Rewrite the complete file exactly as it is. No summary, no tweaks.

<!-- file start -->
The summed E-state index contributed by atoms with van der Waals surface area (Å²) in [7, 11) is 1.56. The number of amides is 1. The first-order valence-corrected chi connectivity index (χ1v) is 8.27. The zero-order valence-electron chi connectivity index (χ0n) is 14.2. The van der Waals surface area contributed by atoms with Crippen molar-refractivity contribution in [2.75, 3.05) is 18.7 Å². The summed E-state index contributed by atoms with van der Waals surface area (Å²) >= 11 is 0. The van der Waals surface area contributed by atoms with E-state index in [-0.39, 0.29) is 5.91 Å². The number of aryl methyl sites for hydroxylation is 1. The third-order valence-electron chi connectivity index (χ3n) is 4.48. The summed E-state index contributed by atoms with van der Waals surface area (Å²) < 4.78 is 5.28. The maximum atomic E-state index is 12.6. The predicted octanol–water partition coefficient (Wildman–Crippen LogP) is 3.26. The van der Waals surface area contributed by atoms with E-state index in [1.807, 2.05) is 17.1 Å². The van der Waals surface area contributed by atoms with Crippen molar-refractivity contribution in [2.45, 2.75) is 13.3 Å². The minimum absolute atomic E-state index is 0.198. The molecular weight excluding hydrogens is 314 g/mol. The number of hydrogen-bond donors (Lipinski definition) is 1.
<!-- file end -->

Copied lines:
The summed E-state index contributed by atoms with van der Waals surface area (Å²) in [7, 11) is 1.56. The number of amides is 1. The first-order valence-corrected chi connectivity index (χ1v) is 8.27. The zero-order valence-electron chi connectivity index (χ0n) is 14.2. The van der Waals surface area contributed by atoms with Crippen molar-refractivity contribution in [2.75, 3.05) is 18.7 Å². The summed E-state index contributed by atoms with van der Waals surface area (Å²) >= 11 is 0. The van der Waals surface area contributed by atoms with E-state index in [-0.39, 0.29) is 5.91 Å². The number of aryl methyl sites for hydroxylation is 1. The third-order valence-electron chi connectivity index (χ3n) is 4.48. The summed E-state index contributed by atoms with van der Waals surface area (Å²) < 4.78 is 5.28. The maximum atomic E-state index is 12.6. The predicted octanol–water partition coefficient (Wildman–Crippen LogP) is 3.26. The van der Waals surface area contributed by atoms with E-state index in [1.807, 2.05) is 17.1 Å². The van der Waals surface area contributed by atoms with Crippen molar-refractivity contribution in [2.45, 2.75) is 13.3 Å². The minimum absolute atomic E-state index is 0.198. The molecular weight excluding hydrogens is 314 g/mol. The number of hydrogen-bond donors (Lipinski definition) is 1.